Welcome back to Let’s Play. We last left our hero as he beamed from his ship, the U.S.S. Innovation, over to the U.S.S. Khitomer to see how he could be of help. What will he see when he beams in? Will he ever be given a security detail? Will he be forever stuck with his handheld phaser? And most importantly, will he ever fix the food replicator in his quarters?
I beam into the sick bay of the U.S.S. Khitomer, not quite sure what I’ll see. Turns out that, despite the Borg invasion, sick bay is doing pretty well.
There aren’t even any explosions or anything, though there are cargo containers stacked haphazardly on either end of the room for some reason.
Out the windows, I can see some crewmen fighting off Borg invaders in the shuttle bay.
Eventually I realize I’m supposed to be doing something useful. I look around the room to see who might need help. The EMH is standing over there, flickering as if his emitters are damaged. When he sees me looking at him, he waves me over to him.
“Ensign! I need your help here in sick bay. I have no medical staff. I assume you passed basic medical training at the Academy?” I nod that I had. “Good. Go over and scan that injured man with your tricorder.” He points at a man lying uncomfortably on a cargo container.
I’m about to comply when I realize that my job is fixing machines — like holo- emitters. “EMH,” I say, “I’m an engineer. Wouldn’t it better if I repair your emitters, so you can take care of these people yourself? They probably just need to be realigned, it’ll only take -”
The EMH cuts me off. “Ensign, I really need you to check on that man over there.”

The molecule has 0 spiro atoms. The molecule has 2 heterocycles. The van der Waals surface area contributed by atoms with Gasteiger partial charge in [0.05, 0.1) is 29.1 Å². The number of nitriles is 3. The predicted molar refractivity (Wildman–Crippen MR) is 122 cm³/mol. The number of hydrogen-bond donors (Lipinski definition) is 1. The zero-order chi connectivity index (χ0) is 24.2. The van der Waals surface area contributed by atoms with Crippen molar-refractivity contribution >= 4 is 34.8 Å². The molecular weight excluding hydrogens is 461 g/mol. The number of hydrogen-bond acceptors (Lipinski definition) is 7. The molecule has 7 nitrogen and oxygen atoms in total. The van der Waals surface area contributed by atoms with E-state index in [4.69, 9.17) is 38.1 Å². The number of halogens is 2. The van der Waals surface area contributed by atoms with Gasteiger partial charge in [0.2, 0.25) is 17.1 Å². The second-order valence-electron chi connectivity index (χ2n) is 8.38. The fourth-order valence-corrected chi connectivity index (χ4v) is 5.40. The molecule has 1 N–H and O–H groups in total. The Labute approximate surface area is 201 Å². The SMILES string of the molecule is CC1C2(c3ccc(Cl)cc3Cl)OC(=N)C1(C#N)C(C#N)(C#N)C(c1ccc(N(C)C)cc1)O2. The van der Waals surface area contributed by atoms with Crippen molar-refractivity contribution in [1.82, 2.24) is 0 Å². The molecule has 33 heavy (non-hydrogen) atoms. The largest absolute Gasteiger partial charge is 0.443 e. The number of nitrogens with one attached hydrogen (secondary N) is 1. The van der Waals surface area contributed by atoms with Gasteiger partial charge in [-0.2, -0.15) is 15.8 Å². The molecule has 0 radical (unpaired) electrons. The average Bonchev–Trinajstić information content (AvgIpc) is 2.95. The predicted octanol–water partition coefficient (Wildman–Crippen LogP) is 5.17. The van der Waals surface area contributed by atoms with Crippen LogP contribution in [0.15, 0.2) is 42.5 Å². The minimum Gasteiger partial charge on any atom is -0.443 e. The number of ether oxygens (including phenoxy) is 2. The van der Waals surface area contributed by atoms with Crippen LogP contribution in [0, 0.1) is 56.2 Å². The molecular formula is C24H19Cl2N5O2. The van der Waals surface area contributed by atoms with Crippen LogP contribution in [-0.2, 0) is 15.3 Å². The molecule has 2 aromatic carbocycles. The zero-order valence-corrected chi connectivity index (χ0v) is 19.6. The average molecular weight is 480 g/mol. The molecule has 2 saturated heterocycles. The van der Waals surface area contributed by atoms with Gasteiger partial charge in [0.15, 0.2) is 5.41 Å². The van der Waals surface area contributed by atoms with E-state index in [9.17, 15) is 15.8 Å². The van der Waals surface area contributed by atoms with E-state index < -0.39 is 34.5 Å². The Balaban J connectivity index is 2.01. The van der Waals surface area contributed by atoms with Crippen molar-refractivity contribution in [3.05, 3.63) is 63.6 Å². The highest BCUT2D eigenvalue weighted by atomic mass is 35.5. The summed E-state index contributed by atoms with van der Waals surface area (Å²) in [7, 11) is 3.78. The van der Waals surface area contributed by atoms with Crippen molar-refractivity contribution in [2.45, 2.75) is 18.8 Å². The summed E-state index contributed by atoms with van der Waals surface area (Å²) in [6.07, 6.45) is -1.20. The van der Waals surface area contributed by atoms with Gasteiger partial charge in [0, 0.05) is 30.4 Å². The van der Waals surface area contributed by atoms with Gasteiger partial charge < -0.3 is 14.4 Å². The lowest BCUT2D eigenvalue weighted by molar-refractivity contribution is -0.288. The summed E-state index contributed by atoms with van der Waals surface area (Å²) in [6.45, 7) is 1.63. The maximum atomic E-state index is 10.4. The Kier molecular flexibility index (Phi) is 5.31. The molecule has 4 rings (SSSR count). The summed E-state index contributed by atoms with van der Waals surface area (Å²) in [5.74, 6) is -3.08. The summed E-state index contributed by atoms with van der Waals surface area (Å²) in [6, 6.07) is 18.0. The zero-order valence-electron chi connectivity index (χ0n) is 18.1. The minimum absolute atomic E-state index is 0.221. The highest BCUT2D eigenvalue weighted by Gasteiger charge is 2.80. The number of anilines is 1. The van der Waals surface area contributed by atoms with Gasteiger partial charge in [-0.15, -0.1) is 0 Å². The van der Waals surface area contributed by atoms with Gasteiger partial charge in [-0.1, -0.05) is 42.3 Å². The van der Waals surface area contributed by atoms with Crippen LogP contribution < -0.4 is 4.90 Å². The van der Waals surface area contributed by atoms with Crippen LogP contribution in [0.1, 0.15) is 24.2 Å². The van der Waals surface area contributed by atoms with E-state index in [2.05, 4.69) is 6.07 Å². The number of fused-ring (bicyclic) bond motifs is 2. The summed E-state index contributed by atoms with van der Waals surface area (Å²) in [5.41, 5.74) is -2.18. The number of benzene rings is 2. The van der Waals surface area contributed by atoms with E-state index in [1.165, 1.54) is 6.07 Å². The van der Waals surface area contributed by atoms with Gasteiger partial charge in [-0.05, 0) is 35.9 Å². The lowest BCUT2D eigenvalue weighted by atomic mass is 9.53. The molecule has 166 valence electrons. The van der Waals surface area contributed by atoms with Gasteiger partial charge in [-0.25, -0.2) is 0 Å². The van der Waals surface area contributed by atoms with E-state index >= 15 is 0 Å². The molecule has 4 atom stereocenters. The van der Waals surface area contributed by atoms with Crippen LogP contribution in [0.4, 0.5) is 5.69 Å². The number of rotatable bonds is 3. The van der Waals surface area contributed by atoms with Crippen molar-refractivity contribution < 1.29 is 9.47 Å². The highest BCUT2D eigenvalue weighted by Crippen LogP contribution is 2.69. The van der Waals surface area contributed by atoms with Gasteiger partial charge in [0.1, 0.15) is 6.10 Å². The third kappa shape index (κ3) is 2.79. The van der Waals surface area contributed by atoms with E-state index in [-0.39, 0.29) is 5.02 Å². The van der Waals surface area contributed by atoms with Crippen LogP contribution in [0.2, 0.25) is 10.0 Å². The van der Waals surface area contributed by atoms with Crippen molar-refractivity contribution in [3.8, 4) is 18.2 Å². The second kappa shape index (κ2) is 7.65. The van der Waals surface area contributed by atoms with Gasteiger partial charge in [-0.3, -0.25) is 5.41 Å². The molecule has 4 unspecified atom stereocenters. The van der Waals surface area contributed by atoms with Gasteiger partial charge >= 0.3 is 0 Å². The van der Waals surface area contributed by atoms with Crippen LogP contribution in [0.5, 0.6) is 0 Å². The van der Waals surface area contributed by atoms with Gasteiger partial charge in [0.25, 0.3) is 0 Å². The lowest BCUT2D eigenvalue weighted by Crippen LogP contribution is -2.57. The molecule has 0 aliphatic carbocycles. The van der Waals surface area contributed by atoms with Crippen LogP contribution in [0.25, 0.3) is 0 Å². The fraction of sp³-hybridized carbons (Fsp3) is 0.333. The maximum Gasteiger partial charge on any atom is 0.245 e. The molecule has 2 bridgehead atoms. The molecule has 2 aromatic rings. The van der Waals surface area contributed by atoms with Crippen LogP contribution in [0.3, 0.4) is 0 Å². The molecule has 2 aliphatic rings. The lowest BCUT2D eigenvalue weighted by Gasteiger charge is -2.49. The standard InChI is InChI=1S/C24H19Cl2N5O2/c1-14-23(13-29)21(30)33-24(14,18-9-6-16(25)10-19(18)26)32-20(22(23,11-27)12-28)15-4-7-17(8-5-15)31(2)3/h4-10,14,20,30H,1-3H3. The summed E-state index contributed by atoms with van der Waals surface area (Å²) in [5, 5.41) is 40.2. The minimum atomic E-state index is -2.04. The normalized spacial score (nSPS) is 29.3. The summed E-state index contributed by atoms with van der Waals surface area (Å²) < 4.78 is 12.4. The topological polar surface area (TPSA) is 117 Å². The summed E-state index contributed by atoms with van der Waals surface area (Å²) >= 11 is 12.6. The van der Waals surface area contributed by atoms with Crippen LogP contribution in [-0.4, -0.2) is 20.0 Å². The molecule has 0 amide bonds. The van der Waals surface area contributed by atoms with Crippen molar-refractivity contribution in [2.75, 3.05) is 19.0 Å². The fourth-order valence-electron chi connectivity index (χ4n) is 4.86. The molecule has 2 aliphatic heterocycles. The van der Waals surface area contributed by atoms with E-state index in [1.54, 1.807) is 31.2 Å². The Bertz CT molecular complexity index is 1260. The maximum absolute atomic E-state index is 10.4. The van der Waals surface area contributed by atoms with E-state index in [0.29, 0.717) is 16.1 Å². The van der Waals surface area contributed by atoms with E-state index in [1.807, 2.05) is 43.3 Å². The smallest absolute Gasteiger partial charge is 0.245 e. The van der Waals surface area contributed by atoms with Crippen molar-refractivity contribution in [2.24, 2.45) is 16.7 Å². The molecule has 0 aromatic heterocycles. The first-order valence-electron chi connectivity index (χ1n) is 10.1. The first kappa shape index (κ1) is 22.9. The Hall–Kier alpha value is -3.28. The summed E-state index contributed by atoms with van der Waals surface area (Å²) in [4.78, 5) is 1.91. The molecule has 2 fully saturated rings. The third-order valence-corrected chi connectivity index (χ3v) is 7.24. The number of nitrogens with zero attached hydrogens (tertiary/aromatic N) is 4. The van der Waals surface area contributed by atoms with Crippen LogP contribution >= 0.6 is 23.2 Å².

I swallow the rest of my sentence, then walk over to the injured man. He looks up at me briefly, then closes his eyes again and groans. I pull out my tricorder and scan him. Internal bleeding, a few broken ribs, a ruptured kidney… he could probably use a real doctor about now. I walk back to the EMH and relay my findings.
“Thanks! I’ll take it from here. Now I need you to go across the hall and help Lieutenant Thalis repair the auxiliary computer.” He points at the door across from the shuttle bay windows. “I’ll be available over the com-link if you need anything.”
I raise an eyebrow at him. “You can’t even move. Are you sure you don’t want me to repair your emitters?” He doesn’t respond. Ah well; at least I’ll be able to put my engineering expertise to use in Auxiliary Control.
I give the injured crewmen a sympathetic look, then walk out in uncomfortable silence. Fortunately, I don’t have to walk far; Auxiliary Control is literally across the hall from sick bay. Down the corridors are crewmen fighting Borg invaders, but someone has thoughtfully put up force fields keeping the Borg – and the crewmen fighting them – out of sick bay. I hope none of those crewmen need medical assistance.
Inside the room, Lieutenant Thelis is frantically pounding at the controls as if the ship’s safety lies in his ability to type quickly. Looking at the hull breach behind a force field out the opposite door, I realize that might not be too far from the truth. I walk over and ask how I can help.
“Ah, Ensign, I’m glad you’re here. I’ve got the computer repairs under control, but do you see those Borg drones behind that force field?” I nod, eyeing them warily. They could figure out how to get through the force field any minute. “I want you to beam them out into space so I can concentrate on these repairs.”
A grin breaks out onto my face. At Starfleet Academy they told me it was an absurd idea to use the transporter as a weapon — and here I am saving the day doing exactly that! I hum a little tune as I enter coordinates into the transporter’s targeting sensors, then watch the Borg drones fly out into space through a hull breach.
Lieutenant Thelis seems absorbed in whatever he’s doing on his console when I go back to him. I offer to help him with the repairs — I am an engineer, after all — but he declines. “But hey,” he says, “if you want to be useful, I think Commander Davis needs some help.”